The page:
But there were plenty of good reasons to bring him onto the roster anyway.
What exactly does he add to the team?
Well, if nothing else, he's a camp body.
Addai has had a hard time staying healthy, missing 13 games in the past three seasons and 18 in his career. He has played 15 games twice, but has only played a full 16-game season once in his career—his rookie season.
And while Addai has had an up-and-down career from a production standpoint, both his presence on the roster and New England's penchant for a backfield-by-committee should be enough to give second-year backs Shane Vereen and Stevan Ridley a bit of a competition at camp.
Not only that, it also gives them a mentor to go to. Which brings me to my next point.
Addai is the oldest and most experienced back currently on the Patriots roster, edging out Danny Woodhead by two years in age and three years in NFL experience. (In case you forgot, Kevin Faulk still hasn't been re-signed by the team.) Vereen and Ridley are both in their second year in the NFL. If they are the future for the Patriots at running back, they'll need guidance as they take on a bigger role in the Patriots offense. Addai could be just the right back for the job.
While he's not as reliable as BenJarvus Green-Ellis was, he rarely fumbled the ball (seven times in his career). Also, he was versatile as a pass-catcher and was consistently a top option as a checkdown for Peyton Manning, catching 81 passes in his first two seasons and 191 in his six-year career. Addai will coach that type of versatility to Vereen and Ridley, but he could also contribute a bit of that on his own—if he has anything left in the tank and if he can stay healthy.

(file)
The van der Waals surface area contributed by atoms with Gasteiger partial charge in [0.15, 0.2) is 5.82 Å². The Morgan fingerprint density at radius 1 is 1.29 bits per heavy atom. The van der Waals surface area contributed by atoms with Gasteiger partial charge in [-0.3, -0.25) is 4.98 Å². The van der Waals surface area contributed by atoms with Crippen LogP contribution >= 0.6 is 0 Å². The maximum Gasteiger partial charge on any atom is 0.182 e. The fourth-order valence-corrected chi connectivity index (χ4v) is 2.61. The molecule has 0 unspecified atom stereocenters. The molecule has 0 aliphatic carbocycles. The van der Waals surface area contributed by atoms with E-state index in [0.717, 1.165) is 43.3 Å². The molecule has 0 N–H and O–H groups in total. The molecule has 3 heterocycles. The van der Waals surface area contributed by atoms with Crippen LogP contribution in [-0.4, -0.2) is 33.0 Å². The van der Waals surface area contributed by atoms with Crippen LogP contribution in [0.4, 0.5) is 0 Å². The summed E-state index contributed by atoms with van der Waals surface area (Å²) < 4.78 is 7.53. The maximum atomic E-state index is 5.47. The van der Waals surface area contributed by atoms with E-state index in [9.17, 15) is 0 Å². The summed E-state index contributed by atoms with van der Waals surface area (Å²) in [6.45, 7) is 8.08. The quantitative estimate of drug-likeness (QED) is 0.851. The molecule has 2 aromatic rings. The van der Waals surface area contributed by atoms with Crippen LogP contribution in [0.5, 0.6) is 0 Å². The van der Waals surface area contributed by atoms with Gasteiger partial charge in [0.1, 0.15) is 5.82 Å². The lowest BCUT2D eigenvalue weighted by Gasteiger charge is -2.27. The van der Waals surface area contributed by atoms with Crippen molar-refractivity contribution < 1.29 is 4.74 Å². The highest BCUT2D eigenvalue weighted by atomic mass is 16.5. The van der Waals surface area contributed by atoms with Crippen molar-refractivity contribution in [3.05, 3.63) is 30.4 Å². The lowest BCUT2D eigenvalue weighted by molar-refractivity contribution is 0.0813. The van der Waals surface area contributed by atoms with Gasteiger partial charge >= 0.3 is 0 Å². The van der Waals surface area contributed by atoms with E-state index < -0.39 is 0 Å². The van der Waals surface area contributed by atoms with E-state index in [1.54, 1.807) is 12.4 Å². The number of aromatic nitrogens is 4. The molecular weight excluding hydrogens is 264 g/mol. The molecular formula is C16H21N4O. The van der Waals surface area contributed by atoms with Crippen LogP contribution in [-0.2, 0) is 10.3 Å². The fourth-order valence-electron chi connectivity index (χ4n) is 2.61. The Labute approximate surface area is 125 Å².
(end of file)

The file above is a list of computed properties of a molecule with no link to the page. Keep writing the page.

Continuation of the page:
Was bringing in Joseph Addai a smart move?
But even if he's not a big presence on the field, he can still have a big impact on the team. After being brought in during the 2010 offseason, tight end Alge Crumpler caught six passes for 52 yards and two touchdowns in 2010. Still, he made his impact by helping to mentor then-rookie tight ends Aaron Hernandez and Rob Gronkowski.
Addai, like Crumpler, may no longer be a dominant player at his position, but he still has the experience and wisdom he's learned from his journeys. The leadership and guidance he can provide the younger backs on the roster will be just as valuable as any on-field production they could ask for.